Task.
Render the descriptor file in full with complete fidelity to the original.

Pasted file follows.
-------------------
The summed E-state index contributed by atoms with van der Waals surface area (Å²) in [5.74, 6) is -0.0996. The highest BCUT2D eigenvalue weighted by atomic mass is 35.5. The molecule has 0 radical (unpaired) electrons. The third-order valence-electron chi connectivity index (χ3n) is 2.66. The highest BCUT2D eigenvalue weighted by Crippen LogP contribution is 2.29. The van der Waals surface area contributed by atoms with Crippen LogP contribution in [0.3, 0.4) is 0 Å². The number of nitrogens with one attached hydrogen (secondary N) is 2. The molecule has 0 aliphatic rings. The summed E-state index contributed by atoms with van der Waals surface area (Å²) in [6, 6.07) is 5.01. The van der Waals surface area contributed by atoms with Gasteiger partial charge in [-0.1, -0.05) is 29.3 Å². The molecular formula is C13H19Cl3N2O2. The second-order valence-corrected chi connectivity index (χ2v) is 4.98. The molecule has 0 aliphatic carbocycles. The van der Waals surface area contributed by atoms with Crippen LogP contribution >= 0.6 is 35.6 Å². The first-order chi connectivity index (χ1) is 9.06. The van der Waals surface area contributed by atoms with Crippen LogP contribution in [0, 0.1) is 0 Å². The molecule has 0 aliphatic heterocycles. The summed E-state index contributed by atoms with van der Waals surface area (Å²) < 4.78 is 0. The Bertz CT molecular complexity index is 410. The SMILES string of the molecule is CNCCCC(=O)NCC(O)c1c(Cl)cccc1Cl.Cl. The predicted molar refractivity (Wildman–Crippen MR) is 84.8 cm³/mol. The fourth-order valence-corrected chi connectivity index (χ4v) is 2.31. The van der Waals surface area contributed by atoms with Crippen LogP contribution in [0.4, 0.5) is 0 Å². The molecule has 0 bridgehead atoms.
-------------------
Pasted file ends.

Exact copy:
The summed E-state index contributed by atoms with van der Waals surface area (Å²) in [5.74, 6) is -0.0996. The highest BCUT2D eigenvalue weighted by atomic mass is 35.5. The molecule has 0 radical (unpaired) electrons. The third-order valence-electron chi connectivity index (χ3n) is 2.66. The highest BCUT2D eigenvalue weighted by Crippen LogP contribution is 2.29. The van der Waals surface area contributed by atoms with Crippen LogP contribution in [0.3, 0.4) is 0 Å². The number of nitrogens with one attached hydrogen (secondary N) is 2. The molecule has 0 aliphatic rings. The summed E-state index contributed by atoms with van der Waals surface area (Å²) in [6, 6.07) is 5.01. The van der Waals surface area contributed by atoms with Gasteiger partial charge in [-0.1, -0.05) is 29.3 Å². The molecular formula is C13H19Cl3N2O2. The second-order valence-corrected chi connectivity index (χ2v) is 4.98. The molecule has 0 aliphatic carbocycles. The van der Waals surface area contributed by atoms with Crippen LogP contribution >= 0.6 is 35.6 Å². The first-order chi connectivity index (χ1) is 9.06. The van der Waals surface area contributed by atoms with Crippen LogP contribution in [0, 0.1) is 0 Å². The molecule has 0 aliphatic heterocycles. The summed E-state index contributed by atoms with van der Waals surface area (Å²) < 4.78 is 0. The Bertz CT molecular complexity index is 410. The SMILES string of the molecule is CNCCCC(=O)NCC(O)c1c(Cl)cccc1Cl.Cl. The predicted molar refractivity (Wildman–Crippen MR) is 84.8 cm³/mol. The fourth-order valence-corrected chi connectivity index (χ4v) is 2.31. The van der Waals surface area contributed by atoms with Crippen LogP contribution in [0.4, 0.5) is 0 Å². The molecule has 0 bridgehead atoms.